To play a guy like that, when you get a chance. And in the case of John Kramer, it was gradual. I mean, I did Saw and then went to the Czech Republic to do a series for NBC, completely not even thinking about Saw anymore. Then Saw II came around, we did some work on that, and it became what it became. You never know when you say yes to something where it’s gonna go. So, I recommend saying yes if you can.
In broad terms, if you don’t mind, you’ve been doing this a long time, and, correct me if I’m wrong, but I don’t think you have to do this anymore. So what is it that keeps you going? What is it that keeps you energized? What is it that makes you still want to show up and do a movie like this, this far into your career?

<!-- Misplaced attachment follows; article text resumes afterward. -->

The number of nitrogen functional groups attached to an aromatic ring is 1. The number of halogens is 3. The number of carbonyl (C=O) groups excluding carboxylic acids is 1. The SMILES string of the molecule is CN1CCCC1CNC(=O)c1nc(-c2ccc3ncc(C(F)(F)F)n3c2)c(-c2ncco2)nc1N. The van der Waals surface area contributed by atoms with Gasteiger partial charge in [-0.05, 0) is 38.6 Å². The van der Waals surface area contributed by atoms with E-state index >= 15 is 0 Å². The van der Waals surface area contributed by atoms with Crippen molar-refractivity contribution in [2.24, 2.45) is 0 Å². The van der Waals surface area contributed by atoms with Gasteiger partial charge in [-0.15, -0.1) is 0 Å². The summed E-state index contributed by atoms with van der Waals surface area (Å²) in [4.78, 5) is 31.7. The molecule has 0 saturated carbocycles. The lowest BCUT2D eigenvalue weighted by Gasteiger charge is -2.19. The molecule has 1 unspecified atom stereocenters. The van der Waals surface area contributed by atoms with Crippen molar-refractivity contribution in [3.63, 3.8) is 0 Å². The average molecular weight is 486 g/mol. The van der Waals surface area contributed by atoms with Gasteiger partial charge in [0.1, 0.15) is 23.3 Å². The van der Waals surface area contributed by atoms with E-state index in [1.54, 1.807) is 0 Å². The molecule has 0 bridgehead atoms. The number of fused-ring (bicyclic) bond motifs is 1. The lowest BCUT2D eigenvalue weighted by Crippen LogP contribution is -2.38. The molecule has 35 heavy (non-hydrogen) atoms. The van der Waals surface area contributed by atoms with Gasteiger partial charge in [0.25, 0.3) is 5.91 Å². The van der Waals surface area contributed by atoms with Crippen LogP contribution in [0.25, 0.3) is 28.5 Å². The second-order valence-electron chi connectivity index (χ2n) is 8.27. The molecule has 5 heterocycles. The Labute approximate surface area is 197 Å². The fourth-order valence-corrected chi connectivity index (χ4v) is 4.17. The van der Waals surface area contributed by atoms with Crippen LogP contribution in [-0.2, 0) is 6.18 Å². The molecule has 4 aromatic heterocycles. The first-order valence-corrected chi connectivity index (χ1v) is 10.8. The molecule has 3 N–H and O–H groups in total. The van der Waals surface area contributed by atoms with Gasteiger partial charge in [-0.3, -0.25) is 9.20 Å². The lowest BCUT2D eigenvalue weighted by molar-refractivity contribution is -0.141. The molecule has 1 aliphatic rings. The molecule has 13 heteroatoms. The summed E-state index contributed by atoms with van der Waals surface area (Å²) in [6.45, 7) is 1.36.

Tobin Bell: I want to do good work. I want to bring what I have to a project and try to make it better if I can. There are other elements involved that make you say yes to different projects. It’s about work with committed artists. A particular actor you never worked with. I did Saw because I really was a fan of Danny Glover, and I had never worked with them. That’s a good reason. Or maybe the location. Somebody wants you to go to the Mississippi Delta.
Where you’ve never been. Where the blues was born, and rock ‘n roll. Why would you not go? Maybe the writing is not great in the project that you’re in, but there are enough elements to make you say yes. Then you go down there and you do your best work, and you try to help make something better. As a matter of fact, you learn more doing things that aren’t that good because you have to be better. You try to elevate the piece and do what you can in that way.
Belzebuth is available on VOD, Digital HD, DVD and Blu-ray from Shudder and RLJE Films now.